Arts & Life
Canstar Community News
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This article was published 31/12/2010 (3512 days ago), so information in it may no longer be current.
SELKIRK — When principal Wayne Davies was interviewing candidates for the job of shops teacher at Ecole Selkirk Junior High, he asked each person what his or her first wood -shops project would be.
The responses were things such as a stool, a toolbox, etc.
Then he asked candidate Kris Hancock.
First, you have to know Davies is a rock and roll fanatic. He has a stereo with floor speakers playing rock music in his office. Rock music books and memorabilia clutter the room. He’ll tell you a Harlequin concert changed his life and he used to book bands at the University of Manitoba when he was a resident.
Hancock replied he wanted to teach kids how to make electric guitars. It took Davies about 30 seconds to pick up his jaw and arm-sweep the other resumés off his desk.
Two years later, a program — believed unique in Canada — in which junior high school kids build real electric guitars is in full chord. The kids design, saw, sand, paint and assemble the guitars. And play them.
The extracurricular program already engages 50 of the school’s 452 students. On any given lunch hour, from 15 to 20 kids will be in the shop working on their guitars. Students ages 12 to 14 put in time before school, after school, and through lunch hours. One student built five guitars last year.
But that’s not all, as they like to say in their video people are encouraged to watch by Googling "Built by Suns, Signed by Stars" (‘Suns’ is the school’s sport team name). At a gala dinner on May 26, 2011, the kids will auction off up to 30 of their guitars to raise money for the Canadian Museum for Human Rights.
The guitars are being autographed by people such as Randy Bachman, Burton Cummings, Slash, Trooper, Nazareth, Jonathan Toews, Darren Helm (guitar body with a Detroit Red Wings logo), Olympic gold medal winner Jon Montgomery, and skateboarder Tony Hawk.
Randy Bachman has also donated an autographed guitar he played as a member of the Guess Who.
Prime Minister Stephen Harper has signed one, too.
The guitar is emblazoned with hockey’s Team Canada 1976 logo, with a ‘C’ for Captain, and the number 22 on the back because he’s Canada’s 22nd prime minister.
"When people hear there are these 12-year-old kids out there trying to improve the world, they want to be part of it," said Davies.
The 20 kids who volunteered to build the guitars have visited the museum building site and met with Gail Asper, the museum’s fundraising dynamo. "They loved her. They thought she was awesome," said Davies. "I think a lot of people don’t understand what a big deal the museum is going to be."
The guitars are built from kits, which cost $90 each and are purchased from a company outside Memphis, Tenn. If students can’t afford it, they can sell nine B.O.S.S. Guitarworks T-shirts.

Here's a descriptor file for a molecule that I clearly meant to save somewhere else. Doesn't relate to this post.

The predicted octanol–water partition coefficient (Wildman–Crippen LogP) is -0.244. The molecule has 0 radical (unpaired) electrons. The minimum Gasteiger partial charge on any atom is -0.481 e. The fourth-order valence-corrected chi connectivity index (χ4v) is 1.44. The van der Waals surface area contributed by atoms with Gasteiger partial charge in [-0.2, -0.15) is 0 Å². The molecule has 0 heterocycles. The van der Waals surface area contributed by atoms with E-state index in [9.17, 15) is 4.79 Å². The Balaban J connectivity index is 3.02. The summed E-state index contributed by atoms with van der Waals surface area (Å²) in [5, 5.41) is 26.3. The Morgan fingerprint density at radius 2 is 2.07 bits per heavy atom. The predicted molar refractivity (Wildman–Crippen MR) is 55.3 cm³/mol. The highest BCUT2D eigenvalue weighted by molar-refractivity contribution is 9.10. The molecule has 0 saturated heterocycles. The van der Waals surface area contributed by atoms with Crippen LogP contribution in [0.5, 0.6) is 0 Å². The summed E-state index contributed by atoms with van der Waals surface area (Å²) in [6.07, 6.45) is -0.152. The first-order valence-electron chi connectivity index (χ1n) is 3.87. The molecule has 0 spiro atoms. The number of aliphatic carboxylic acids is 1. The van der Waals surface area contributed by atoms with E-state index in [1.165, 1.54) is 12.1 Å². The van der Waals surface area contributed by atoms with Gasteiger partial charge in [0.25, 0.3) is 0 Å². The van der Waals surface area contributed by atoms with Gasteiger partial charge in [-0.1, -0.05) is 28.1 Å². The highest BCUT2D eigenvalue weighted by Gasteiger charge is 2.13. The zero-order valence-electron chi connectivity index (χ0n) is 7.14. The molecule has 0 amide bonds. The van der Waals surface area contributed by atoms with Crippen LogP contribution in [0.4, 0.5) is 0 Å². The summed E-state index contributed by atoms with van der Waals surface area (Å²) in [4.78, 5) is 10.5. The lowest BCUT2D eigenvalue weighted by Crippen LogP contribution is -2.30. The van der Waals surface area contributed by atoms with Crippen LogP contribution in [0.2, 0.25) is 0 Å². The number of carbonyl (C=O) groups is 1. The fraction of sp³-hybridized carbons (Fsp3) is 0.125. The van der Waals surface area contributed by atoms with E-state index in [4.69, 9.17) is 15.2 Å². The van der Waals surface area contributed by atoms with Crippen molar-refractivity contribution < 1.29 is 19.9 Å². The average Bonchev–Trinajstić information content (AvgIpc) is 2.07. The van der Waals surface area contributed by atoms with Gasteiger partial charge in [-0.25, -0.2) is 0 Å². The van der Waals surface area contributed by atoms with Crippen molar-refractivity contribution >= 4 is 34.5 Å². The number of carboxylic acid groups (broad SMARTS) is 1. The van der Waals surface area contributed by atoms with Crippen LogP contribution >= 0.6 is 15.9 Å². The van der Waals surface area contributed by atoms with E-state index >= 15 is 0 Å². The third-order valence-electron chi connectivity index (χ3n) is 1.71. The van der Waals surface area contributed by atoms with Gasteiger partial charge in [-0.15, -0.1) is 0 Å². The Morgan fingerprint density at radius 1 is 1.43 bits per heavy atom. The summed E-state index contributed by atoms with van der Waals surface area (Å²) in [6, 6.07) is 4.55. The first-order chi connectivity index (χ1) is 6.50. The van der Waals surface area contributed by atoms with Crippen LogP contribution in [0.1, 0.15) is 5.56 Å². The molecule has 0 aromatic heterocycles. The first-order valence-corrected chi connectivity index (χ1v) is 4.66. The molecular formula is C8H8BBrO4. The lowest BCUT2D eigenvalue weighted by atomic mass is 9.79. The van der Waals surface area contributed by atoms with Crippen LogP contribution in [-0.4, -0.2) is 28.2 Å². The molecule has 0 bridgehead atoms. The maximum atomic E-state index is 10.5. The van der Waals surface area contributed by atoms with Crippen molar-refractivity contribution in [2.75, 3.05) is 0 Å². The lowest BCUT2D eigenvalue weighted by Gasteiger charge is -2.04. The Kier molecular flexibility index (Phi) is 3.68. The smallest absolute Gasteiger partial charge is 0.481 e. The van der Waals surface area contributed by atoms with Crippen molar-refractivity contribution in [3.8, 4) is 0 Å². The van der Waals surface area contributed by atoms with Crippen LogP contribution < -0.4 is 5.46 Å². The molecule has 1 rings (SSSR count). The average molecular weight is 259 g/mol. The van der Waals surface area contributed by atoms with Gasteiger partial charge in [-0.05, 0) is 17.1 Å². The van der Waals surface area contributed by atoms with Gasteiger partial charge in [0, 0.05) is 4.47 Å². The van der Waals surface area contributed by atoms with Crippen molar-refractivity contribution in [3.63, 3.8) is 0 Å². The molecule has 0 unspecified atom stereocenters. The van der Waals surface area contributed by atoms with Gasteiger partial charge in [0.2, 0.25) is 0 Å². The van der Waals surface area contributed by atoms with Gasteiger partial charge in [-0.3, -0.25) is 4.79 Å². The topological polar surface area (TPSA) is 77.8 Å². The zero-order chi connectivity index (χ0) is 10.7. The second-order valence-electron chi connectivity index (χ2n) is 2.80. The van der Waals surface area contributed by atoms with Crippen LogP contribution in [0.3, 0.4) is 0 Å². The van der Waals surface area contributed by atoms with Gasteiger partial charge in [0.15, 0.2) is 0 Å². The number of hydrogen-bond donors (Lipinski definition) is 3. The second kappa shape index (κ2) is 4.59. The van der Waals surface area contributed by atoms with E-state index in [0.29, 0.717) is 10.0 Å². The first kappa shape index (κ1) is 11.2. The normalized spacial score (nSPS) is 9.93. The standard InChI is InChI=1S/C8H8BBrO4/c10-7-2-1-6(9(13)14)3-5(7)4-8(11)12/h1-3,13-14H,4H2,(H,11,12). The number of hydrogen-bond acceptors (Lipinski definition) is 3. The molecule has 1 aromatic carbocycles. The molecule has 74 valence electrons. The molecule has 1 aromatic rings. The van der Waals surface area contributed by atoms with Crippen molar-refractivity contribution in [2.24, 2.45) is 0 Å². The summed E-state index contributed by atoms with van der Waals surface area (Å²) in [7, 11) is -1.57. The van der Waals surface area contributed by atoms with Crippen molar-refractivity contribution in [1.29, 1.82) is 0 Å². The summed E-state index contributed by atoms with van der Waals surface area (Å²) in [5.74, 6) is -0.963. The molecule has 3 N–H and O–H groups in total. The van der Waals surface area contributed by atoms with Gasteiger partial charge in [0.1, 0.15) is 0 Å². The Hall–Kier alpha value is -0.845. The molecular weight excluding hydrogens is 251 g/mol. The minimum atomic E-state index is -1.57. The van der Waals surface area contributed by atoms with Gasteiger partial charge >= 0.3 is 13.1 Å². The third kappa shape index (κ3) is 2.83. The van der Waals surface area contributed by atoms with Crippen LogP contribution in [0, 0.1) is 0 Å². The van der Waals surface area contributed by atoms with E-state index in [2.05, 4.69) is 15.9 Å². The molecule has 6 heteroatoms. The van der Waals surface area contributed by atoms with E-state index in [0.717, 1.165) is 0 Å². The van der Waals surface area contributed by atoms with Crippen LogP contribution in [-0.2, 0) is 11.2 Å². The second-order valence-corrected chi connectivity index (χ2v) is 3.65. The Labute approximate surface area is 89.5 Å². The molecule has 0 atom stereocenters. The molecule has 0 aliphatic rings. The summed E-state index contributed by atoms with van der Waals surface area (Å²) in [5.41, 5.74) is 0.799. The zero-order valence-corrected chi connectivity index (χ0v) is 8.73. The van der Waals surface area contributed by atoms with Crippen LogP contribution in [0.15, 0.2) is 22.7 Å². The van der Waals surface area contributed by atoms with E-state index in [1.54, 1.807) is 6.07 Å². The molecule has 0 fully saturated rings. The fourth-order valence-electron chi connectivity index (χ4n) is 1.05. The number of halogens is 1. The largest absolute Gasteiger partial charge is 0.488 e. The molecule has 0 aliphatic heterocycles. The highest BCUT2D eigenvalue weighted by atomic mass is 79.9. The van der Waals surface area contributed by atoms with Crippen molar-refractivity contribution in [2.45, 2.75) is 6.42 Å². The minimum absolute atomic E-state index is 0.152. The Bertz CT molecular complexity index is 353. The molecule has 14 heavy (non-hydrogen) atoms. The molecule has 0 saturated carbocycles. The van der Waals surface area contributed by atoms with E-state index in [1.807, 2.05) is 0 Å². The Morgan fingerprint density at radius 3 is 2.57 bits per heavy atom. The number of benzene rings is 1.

"They have to work a little harder but it’s a life lesson," said Davies.
B.O.S.S. stands for Building On Student Success and is the name of their guitar-building operation.
When a student finishes a guitar, he or she gets to show it to 451 other kids at the next school assembly.
That gives them a sense of self-esteem, Davies said.
The idea for building guitars is Hancock’s alone. A musician himself, he started making guitars while in university. "I figured there was no reason why you couldn’t do this with students."
They start out with a 45.7 cm by 61 cm (18-inch by 24-inch) block of wood, trace their guitar body design on it and jigsaw it out. It’s typically made from white pine but they also use maple or oak. The neck and headstock are pre-made and students assemble them to the body, string them and tune them.
They don’t make typical guitars. They come in all shapes and designs. Or else students make up their own shape. One is shaped and painted to look like a grey, cracked tombstone. Ozzie Osborne was supposed to sign it but there was a mix-up when he performed in Winnipeg recently. The school still hopes to get his signature.
Alyssa Fey designed that one. She’s building another now on which the guitar body is shaped like a jigsaw puzzle piece.
Jennifer Roman, 13, was spotted sanding a more traditional-shaped guitar body. "I’m going to paint it blue with red flames. I’m making it for my dad for Christmas," she said. Someone else’s guitar is painted like a tie-dyed T-shirt.
Students could build a guitar in a week if they really dedicated themselves, but most spend more time. One to two months is the more typical time period, said Hancock.
Bret Chamberlain is taking more time than that.
Chamberlain has been learning to play guitar for five years and plays a nice riff on the video.
"For my first guitar, I want it to be perfect," he said.
Chamberlain has designed it like the instrument used by his favourite guitarist, Herman Li, of the band, Dragon-Force, right down to its deep purple colour.
He has also added a unique hand-grip into the guitar body. "I think the program is a great way to express your idea. You see a guitar on a store shelf and it’s not unique. When you build it, you can do whatever you want with the design," Chamberlain said.
Selkirk Junior High School kids built about 50 guitars last year. They’re on pace to build about 120 this year.
They are starter guitars that would sell in the $200$250 range in a store. But word is getting out and Davies has already received an offer of $1,000 for the Jonathan Toews guitar.
"We’ve got students doing something bigger than themselves. When they see the museum in the future, they’ll be able to say they did something to help it get built," said Davies.
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